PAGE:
If I were a 3D modeller able to manipulate a virtual 3D object into something resembling anything but a cube, I would definitely use Blender.
Some Linux distributions are more just clever tricks than anything useful.
Take, oh I don't know, the Free60 Project, which means to bring Linux to the Xbox 360 game console.
Then, there are those distributions like Damn Small Linux (DSL), which may sound like it's just a neat trick, but which is actually darn useful.
Three different security books--all good in their own ways--for three different kinds of security needs.
Another one of my favorite Linux distributions released an updated version a coupla days ago and I've been anxious to test it out. Wolvix 1.0.4 was released on December 1 and it includes lots of updates and enhancments. Tuxmachines even tried the manual hard drive install today and spent most of the day playing around in it.
Both Mandrake Linux 10.1 and Fedora Core 4 installed fine on this machine, but both had problems. Let's delve into these problems a bit before we look at whether SUSE did any better.
If you're an experienced Perl programmer, HOP up to the next level with this book.
What is unique about DSL is that it is one of the first distribution which contains a GUI environment contained in its small size and targeted at the ordinary user.
Where Self Service Linux was tightly focused on debugging problems, Linux Debugging and Performance Tuning takes a look at finding performance snags and tweaking them out of a system. See if this book would make a good addition to your reference library in our latest review.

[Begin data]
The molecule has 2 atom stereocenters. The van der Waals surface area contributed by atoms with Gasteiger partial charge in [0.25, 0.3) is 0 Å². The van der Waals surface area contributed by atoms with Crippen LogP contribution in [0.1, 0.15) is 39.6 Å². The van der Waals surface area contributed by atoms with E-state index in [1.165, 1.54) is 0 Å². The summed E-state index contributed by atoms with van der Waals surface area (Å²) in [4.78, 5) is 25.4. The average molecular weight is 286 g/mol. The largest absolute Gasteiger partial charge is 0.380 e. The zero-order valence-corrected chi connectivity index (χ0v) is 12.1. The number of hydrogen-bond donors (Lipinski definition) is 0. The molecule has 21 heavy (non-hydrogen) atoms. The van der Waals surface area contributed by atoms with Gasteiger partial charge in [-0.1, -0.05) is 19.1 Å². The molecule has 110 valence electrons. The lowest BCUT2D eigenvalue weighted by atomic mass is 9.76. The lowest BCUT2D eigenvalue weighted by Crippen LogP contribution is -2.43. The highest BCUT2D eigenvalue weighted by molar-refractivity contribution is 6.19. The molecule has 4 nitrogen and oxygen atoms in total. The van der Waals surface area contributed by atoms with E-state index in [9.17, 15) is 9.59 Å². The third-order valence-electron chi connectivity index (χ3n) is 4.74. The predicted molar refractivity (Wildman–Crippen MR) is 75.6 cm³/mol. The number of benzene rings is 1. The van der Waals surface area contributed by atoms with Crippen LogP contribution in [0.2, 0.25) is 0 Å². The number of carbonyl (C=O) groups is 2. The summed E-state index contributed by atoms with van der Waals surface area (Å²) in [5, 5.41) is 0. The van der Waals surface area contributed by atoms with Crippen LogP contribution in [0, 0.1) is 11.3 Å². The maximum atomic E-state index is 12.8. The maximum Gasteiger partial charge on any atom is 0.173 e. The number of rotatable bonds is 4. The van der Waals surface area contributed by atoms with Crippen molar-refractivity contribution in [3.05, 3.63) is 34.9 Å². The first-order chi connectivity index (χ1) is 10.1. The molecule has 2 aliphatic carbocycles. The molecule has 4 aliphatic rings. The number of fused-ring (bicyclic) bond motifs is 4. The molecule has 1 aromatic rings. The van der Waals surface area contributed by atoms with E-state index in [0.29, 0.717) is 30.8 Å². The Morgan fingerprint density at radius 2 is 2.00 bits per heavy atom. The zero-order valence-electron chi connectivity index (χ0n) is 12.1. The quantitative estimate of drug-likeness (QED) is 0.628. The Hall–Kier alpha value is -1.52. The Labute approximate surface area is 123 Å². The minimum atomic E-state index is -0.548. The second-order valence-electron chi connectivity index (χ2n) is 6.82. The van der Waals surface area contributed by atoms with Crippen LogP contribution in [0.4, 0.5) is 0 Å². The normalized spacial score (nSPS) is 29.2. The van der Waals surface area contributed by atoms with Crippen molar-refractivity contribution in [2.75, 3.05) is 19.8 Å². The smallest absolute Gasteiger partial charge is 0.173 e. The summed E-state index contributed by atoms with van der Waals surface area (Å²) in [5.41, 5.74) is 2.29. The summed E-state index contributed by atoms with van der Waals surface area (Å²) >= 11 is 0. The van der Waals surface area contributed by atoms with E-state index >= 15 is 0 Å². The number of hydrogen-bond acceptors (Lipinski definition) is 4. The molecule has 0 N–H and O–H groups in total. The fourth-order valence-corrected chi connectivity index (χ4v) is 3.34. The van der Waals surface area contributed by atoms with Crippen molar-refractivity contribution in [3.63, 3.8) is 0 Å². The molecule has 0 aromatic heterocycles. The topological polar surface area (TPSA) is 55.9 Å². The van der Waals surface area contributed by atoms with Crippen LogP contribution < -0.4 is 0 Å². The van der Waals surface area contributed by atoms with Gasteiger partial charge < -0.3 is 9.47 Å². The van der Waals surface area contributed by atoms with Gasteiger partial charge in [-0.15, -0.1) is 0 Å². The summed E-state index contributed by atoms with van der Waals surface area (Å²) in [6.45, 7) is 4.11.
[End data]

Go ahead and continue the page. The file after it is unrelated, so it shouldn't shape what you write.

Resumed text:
Intuitive controls make Internet browsing and sending e-mail simple. If you use a PDA, then you should feel right at home.
My name is Henry the Adequate, and I am a superhero.
Now that I am also a computer expert it is only right that I share my experience with those less fortunate, who do not have access to the powers of my enormous brain. To that end I present my first distro review...
Although 3.5.0 is unofficially released as RC2 temporarily while final tagging occurs, it thinks it's final. It states in all the about's and in the control center that it is indeed 3.5.0, as well as in the tarball name and svn directories. It's not announced yet, but it was said that rc2 will be renamed to final if no real showstoppers appear. I've only had one little problem myself, so I suspect an announcement probably next week. Here a little sneak peak.
At first glance, Firefox 1.5 (we tested RC3) doesn't seem much different from Firefox 1.0. And in case you're considering a download, 1.5 RC3 is rock-solid.
Kanotix 2005-04-RC17 was released a few days ago and tuxmachines is running really behind in their reviews. However, this was one I wanted to make sure I completed. I've reviewed several distros that are based on Kanotix and the time was right to finally review the source. However, if I really want to get down to where the rubber meets the road, I'm going to have to review Knoppix. Saving that for another time, today we look at Kanotix 2005-04-RC17.
Once upon a time there was a packager from Texas whose rpms became so popular he had to make a distro to contain them. He searched high and low for most beautiful eye candy. He patched and pre-linked applications until they screamed with speed. He tweaked and compiled until they were stable. He added gui tools, drivers, and plugins until every user could work like a pro. He kept working on that distro, release after release, until this very day. That distro is known as PCLinuxOS, and the day version .92 was released, cries of joy were heard throughout the land as many microsoft slaves and linux grunts were set free. Free, free, free at last. Texstar has set us free.